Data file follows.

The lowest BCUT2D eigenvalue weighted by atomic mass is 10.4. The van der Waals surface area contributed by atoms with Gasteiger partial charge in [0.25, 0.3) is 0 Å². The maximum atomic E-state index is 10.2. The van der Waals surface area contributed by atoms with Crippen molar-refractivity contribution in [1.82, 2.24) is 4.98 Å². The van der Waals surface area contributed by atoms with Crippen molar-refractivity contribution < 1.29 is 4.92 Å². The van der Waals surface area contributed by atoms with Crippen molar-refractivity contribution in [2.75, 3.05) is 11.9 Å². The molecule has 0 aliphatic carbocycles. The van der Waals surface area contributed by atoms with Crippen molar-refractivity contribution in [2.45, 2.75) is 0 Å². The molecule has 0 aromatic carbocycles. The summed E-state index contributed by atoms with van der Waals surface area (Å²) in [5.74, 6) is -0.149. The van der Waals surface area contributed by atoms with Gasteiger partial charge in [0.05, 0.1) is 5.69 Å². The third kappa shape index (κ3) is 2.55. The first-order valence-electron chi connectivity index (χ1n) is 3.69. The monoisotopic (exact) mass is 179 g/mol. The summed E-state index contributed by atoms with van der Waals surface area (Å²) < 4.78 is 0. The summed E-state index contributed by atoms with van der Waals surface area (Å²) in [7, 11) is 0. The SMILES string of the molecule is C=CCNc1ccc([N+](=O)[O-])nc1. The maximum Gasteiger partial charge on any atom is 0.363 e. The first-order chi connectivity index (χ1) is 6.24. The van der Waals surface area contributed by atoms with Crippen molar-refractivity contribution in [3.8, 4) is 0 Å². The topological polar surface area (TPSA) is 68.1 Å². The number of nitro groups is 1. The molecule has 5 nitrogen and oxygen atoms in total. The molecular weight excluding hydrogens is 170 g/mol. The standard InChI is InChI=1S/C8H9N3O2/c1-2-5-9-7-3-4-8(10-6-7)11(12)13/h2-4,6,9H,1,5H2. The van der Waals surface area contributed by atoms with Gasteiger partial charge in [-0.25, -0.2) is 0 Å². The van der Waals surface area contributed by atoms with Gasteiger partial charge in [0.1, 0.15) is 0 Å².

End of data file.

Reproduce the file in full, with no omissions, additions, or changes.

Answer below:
The lowest BCUT2D eigenvalue weighted by atomic mass is 10.4. The van der Waals surface area contributed by atoms with Gasteiger partial charge in [0.25, 0.3) is 0 Å². The maximum atomic E-state index is 10.2. The van der Waals surface area contributed by atoms with Crippen molar-refractivity contribution in [1.82, 2.24) is 4.98 Å². The van der Waals surface area contributed by atoms with Crippen molar-refractivity contribution < 1.29 is 4.92 Å². The van der Waals surface area contributed by atoms with Crippen molar-refractivity contribution in [2.75, 3.05) is 11.9 Å². The molecule has 0 aliphatic carbocycles. The van der Waals surface area contributed by atoms with Crippen molar-refractivity contribution in [2.45, 2.75) is 0 Å². The molecule has 0 aromatic carbocycles. The summed E-state index contributed by atoms with van der Waals surface area (Å²) in [5.74, 6) is -0.149. The van der Waals surface area contributed by atoms with Gasteiger partial charge in [0.05, 0.1) is 5.69 Å². The third kappa shape index (κ3) is 2.55. The first-order valence-electron chi connectivity index (χ1n) is 3.69. The monoisotopic (exact) mass is 179 g/mol. The summed E-state index contributed by atoms with van der Waals surface area (Å²) < 4.78 is 0. The summed E-state index contributed by atoms with van der Waals surface area (Å²) in [7, 11) is 0. The SMILES string of the molecule is C=CCNc1ccc([N+](=O)[O-])nc1. The maximum Gasteiger partial charge on any atom is 0.363 e. The first-order chi connectivity index (χ1) is 6.24. The van der Waals surface area contributed by atoms with Crippen molar-refractivity contribution in [3.8, 4) is 0 Å². The topological polar surface area (TPSA) is 68.1 Å². The number of nitro groups is 1. The molecule has 5 nitrogen and oxygen atoms in total. The molecular weight excluding hydrogens is 170 g/mol. The standard InChI is InChI=1S/C8H9N3O2/c1-2-5-9-7-3-4-8(10-6-7)11(12)13/h2-4,6,9H,1,5H2. The van der Waals surface area contributed by atoms with Gasteiger partial charge in [-0.25, -0.2) is 0 Å². The van der Waals surface area contributed by atoms with Gasteiger partial charge in [0.1, 0.15) is 0 Å².